ChannelLife NZ - Help your customers move to cloud UC

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Help your customers move to cloud UC

Brendan Maree, Interactive Intelligence vice president Australia, New Zealand and Japan, offers some best practice for helping customers move to cloud UC.

Planning any IT technology migration is never as simple as reviewing an RFP and wading through the responses. It takes careful upfront planning to do it right. And when the technology issue you’re addressing happens to involve an enterprise communications system, trying to understand what’s currently available since the last time you did an upgrade for your customer can be a project in itself.

At the same time, many are deploying cloud-based unified communications solutions and moving their contact centre operation to the cloud. 

New cloud UC solutions provide rapid deployment, reliability, and unlimited scalability to connect customers and employees in new, more efficient ways. The result is an unprecedented and personalised customer experience.

For the reseller community, the move of UC into the cloud represents new options for deployment.

A best practice when moving to the cloud is to deploy the new cloud model via a ‘start small and extend’ concept. 

By implementing the model in smaller business units or workgroups before the contact centre, and by having IT staff available to provide feedback, the process of testing the new cloud architecture and working out bugs is more manageable. With a migration path cleared of issues, it’s easier to implement the contact centre and other larger operations. 

Moreover, a start small and extend approach allows the cross functional team to address cultural issues up front regarding the cloud technologies being implemented.

Another best practice is to deploy functionality using a phased approached. Generally, the initial deployment phase should focus on non-mission critical applications that support temporary need such as those for testing and development, and managing project schedules and task lists.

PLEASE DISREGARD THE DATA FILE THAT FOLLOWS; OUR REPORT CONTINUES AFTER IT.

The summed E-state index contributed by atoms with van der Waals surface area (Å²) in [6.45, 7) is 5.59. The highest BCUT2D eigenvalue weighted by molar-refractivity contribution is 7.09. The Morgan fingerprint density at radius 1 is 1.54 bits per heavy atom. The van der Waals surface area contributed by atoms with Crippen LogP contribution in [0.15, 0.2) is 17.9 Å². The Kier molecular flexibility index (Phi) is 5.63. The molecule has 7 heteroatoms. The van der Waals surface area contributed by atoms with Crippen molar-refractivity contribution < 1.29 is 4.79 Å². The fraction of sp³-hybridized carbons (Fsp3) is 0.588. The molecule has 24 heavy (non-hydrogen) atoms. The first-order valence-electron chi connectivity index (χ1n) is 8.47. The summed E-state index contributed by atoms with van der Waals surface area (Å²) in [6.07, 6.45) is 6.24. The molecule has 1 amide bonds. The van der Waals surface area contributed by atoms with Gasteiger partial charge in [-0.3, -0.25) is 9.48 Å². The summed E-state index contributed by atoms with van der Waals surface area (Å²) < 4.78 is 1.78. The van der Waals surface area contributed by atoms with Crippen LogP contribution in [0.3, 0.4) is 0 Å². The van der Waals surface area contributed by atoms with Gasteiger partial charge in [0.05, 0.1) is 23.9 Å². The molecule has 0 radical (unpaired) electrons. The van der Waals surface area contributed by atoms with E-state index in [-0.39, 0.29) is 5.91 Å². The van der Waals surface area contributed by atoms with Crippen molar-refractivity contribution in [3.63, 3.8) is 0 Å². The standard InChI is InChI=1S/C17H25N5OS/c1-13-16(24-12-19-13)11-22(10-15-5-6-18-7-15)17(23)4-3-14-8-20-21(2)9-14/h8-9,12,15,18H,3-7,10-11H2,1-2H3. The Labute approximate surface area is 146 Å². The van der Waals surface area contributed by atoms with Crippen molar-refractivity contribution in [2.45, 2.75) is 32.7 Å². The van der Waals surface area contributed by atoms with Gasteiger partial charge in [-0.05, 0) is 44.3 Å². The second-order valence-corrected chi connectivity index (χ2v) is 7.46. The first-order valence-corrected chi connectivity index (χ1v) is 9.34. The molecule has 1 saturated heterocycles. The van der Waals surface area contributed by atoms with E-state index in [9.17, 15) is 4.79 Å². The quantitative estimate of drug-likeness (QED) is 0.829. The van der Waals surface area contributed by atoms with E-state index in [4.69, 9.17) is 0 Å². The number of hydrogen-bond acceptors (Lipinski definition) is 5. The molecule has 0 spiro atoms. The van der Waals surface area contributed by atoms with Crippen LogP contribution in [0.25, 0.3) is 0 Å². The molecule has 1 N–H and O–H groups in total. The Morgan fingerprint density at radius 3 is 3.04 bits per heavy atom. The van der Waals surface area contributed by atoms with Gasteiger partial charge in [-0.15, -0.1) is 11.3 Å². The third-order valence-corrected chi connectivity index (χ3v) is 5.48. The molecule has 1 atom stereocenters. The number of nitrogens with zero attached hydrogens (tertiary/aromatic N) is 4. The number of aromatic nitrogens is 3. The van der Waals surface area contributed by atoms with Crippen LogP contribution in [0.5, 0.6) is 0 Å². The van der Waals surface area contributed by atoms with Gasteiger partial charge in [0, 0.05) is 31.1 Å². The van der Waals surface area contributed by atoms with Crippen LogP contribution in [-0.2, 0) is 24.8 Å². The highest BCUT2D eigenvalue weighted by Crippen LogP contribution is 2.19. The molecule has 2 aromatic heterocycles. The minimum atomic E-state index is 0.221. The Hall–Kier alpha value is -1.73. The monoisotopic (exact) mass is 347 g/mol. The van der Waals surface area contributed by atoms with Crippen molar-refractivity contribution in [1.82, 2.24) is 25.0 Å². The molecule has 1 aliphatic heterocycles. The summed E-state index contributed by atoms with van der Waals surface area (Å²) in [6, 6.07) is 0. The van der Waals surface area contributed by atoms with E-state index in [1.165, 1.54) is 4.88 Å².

The cloud’s elasticity enables an organisation to provision (and de-provision) these kinds of non-mission-critical resources quickly. Thereafter, business, customer care, and associated organisational needs can dictate the priority of what cloud-based functionality to deploy next, and when.

A phase two deployment should encompass ‘high availability’ UC applications considered business critical. These are apps required to measure business criticality and risk, the functionality of cloud services, and impact to data sovereignty, regulation and compliance.

To expedite any deployment of functionality, also consider scaling out workload elements where feasible. For example, fine-tuning a workload, offloading services (moving mail off a server), or cloning a workload and dropping in another image can be done outside of the deployment scope. 

Although cloud-based solutions are becoming more intuitive from a user vantage point, they can still present a learning curve at first. 
Resellers can assist with deploying a best practice plan which should include formal in-depth training for users before the cloud implementation and cut-over phases, accounting for all user types. 

If possible, use a mix of formal training processes from the cloud services provider and your customer’s own internal training resources. For remote and at home users, make sure that some form of online tutorial is available.

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